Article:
SUNNY HOSTIN, CNN LEGAL ANALYST: I think there's a case against V. Stiviano. I don't think that is going to have any bearing on the NBA case.
But when I read the NBA constitution, I don't think they're on strong legal footing, actually. I mean, I think this is unprecedented. We're in really unprecedented territory in sports law. And that NBA constitution seems a little squishy to me when it comes to being able to force someone to sell their team.
DON LEMON, CNN CORRESPONDENT: A case against V. Stiviano. What are you going to get, a couple visors?
FEYERICK: TMZ, which is really driving this story, they're the ones who got the audiotape initially, now they're reporting that, in fact, V. Stiviano, the alleged girlfriend is under investigation by the D.A. for possible extortion.
LEMON: -- for handing over a tape.
FEYERICK: Whether in fact those tapes were recorded with Donald Sterling's consent, and if so, why? Was she asking anything from him because he said --
HOSTIN: It's already public, though.
HOSTIN: And the NBA can act on it.
FEYERICK: He said I should have just paid her off.
LEMON: But that's separate and apart.
FEYERICK: Did he pay her off or did he basically say? Who knows?
LEMON: But the NBA case is separate and apart.
BURNETT: So, let's just -- say there is a case against her. Say she did this and she wasn't allowed to do it. So she gets sued. But you're right. It's out in the public domain. Everybody knows, and he didn't deny it, right, as Adam Silver of the NBA.
But then forcing, what point are you try to make about squishy ground? Are they not going to be able to force him to sell?
HOSTIN: I think it's unclear. I really think it's unclear. And again like I said, uncharted territory, no one has ever done this before. The NBA constitution just became public.
So, all the legal geeks like me were poring over this, and I can't find a precedent that says you can do this on this basis. We're not talking about a financial basis where he is running the game into the ground. We're talking about statements made arguably during a private conversation that show that he is probably a raging bigot and racist. I don't know that that's -- LEMON: I think if it doesn't work with the NBA contract, I don't think he'll have a team, because as one attorney said, they will claim a hostile work environment.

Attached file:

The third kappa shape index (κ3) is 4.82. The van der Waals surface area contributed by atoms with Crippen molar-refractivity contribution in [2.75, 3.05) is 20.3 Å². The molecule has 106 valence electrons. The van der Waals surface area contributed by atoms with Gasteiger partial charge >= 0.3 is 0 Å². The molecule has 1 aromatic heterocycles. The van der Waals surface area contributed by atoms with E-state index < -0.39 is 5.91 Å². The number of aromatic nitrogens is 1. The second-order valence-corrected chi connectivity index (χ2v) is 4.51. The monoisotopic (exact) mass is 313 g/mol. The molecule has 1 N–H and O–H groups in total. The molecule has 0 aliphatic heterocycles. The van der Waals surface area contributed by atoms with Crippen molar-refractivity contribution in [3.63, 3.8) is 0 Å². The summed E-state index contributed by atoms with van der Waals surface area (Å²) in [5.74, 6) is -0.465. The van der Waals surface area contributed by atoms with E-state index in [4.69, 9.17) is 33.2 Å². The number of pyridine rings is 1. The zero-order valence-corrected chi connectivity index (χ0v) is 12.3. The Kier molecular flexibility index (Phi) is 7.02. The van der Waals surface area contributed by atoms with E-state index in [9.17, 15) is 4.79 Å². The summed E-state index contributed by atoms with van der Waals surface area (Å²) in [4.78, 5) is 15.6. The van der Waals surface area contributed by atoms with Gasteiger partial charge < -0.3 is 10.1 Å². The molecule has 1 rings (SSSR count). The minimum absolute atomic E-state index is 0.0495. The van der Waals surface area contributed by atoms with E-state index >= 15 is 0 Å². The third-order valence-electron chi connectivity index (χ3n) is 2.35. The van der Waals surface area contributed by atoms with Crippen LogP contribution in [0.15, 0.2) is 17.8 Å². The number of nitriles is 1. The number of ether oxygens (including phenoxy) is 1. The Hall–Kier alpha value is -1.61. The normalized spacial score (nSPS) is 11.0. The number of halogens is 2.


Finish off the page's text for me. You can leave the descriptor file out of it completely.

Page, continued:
HOSTIN: They will.
FEYERICK: The team will walk out.
LEMON: He won't have anybody to work with.
HOSTIN: They all have contracts.
LEMON: They will win under the hostile work environment.
HOSTIN: We don't know.
LEMON: I don't want to work for this person because of hostile environment.
FEYERICK: Here's another issue, the greater issue is this -- that we don't know exactly how this ownership breaks down, whether it's only Donald Sterling, whether it's his wife Shelley, whether it's owned by the Sterling family trust. And trusts are created for sole purpose of making sure principal and property is not taken away from the family.
HOSTIN: Yes, thank you for saying that.
FEYERICK: The way it's worded, they may say, look, this team is protected and should something happen, they're going to separate. It's going to go to another family member. That's exactly what a trust does.
LEMON: I asked Jeffrey Toobin specifically about that and he has much more confidence in the NBA.
HOSTIN: Let me agree with you, OK?
LEMON: He says it doesn't matter if there is a trust, it doesn't matter anything, the bylaws are specific. He has no legal recourse outside of the NBA.
HOSTIN: Totally wrong. I want to mention something --
LEMON: He is not here to defend himself.
HOSTIN: He's totally wrong, too. You know you're wrong.
One thing that I think is interesting to Deb's point is this family trust, right? Everyone initially said Shelly Sterling wasn't a player. I want to read her little statement that she just gave because I thought it was so fascinating. She said, "As a co-owner, I am fully committed to taking the necessary steps to making the Clippers the best team in the NBA." She goes on the say, "That has been my aspiration since 1981." Guess what, everyone? What does that mean? I have been the owner, everyone, since 1981.